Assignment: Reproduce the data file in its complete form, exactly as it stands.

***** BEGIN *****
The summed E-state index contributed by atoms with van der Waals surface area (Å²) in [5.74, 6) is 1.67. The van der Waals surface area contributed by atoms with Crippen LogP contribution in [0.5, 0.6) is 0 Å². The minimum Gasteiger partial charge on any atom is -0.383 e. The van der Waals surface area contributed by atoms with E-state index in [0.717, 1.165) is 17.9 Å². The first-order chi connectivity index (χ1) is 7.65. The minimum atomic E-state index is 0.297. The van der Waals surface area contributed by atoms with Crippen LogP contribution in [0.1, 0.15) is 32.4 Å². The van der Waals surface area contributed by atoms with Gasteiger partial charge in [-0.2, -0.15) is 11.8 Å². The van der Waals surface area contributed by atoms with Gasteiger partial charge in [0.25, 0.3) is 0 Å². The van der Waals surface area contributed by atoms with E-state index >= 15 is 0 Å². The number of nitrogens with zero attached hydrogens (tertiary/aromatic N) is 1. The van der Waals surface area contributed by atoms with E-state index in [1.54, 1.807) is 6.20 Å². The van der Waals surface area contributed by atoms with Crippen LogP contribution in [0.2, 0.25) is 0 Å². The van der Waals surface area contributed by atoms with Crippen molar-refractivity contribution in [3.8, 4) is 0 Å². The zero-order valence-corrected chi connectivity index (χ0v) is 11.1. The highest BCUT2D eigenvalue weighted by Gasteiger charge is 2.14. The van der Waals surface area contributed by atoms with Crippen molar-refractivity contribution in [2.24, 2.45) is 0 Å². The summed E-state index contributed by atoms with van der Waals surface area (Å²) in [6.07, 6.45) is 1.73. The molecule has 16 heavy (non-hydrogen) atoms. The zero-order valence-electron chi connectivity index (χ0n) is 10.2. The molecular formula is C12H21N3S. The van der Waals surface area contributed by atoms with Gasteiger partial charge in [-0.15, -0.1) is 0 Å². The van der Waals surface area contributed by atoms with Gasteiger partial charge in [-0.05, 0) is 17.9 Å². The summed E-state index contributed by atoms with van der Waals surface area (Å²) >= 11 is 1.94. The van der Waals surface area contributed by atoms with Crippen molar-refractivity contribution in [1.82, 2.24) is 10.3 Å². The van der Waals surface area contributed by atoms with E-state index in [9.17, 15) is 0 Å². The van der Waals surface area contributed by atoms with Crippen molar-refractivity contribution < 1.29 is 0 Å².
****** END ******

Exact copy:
The summed E-state index contributed by atoms with van der Waals surface area (Å²) in [5.74, 6) is 1.67. The van der Waals surface area contributed by atoms with Crippen LogP contribution in [0.5, 0.6) is 0 Å². The minimum Gasteiger partial charge on any atom is -0.383 e. The van der Waals surface area contributed by atoms with E-state index in [0.717, 1.165) is 17.9 Å². The first-order chi connectivity index (χ1) is 7.65. The minimum atomic E-state index is 0.297. The van der Waals surface area contributed by atoms with Crippen LogP contribution in [0.1, 0.15) is 32.4 Å². The van der Waals surface area contributed by atoms with Gasteiger partial charge in [-0.2, -0.15) is 11.8 Å². The van der Waals surface area contributed by atoms with Gasteiger partial charge in [0.25, 0.3) is 0 Å². The van der Waals surface area contributed by atoms with E-state index >= 15 is 0 Å². The number of nitrogens with zero attached hydrogens (tertiary/aromatic N) is 1. The van der Waals surface area contributed by atoms with E-state index in [1.54, 1.807) is 6.20 Å². The van der Waals surface area contributed by atoms with Crippen LogP contribution in [0.2, 0.25) is 0 Å². The van der Waals surface area contributed by atoms with Crippen molar-refractivity contribution in [3.8, 4) is 0 Å². The zero-order valence-corrected chi connectivity index (χ0v) is 11.1. The highest BCUT2D eigenvalue weighted by Gasteiger charge is 2.14. The van der Waals surface area contributed by atoms with Crippen molar-refractivity contribution in [2.24, 2.45) is 0 Å². The summed E-state index contributed by atoms with van der Waals surface area (Å²) in [6.07, 6.45) is 1.73. The molecule has 16 heavy (non-hydrogen) atoms. The zero-order valence-electron chi connectivity index (χ0n) is 10.2. The molecular formula is C12H21N3S. The van der Waals surface area contributed by atoms with Gasteiger partial charge in [-0.15, -0.1) is 0 Å². The van der Waals surface area contributed by atoms with Gasteiger partial charge in [-0.05, 0) is 17.9 Å². The summed E-state index contributed by atoms with van der Waals surface area (Å²) >= 11 is 1.94. The van der Waals surface area contributed by atoms with Crippen molar-refractivity contribution in [1.82, 2.24) is 10.3 Å². The van der Waals surface area contributed by atoms with E-state index in [9.17, 15) is 0 Å². The van der Waals surface area contributed by atoms with Crippen molar-refractivity contribution < 1.29 is 0 Å².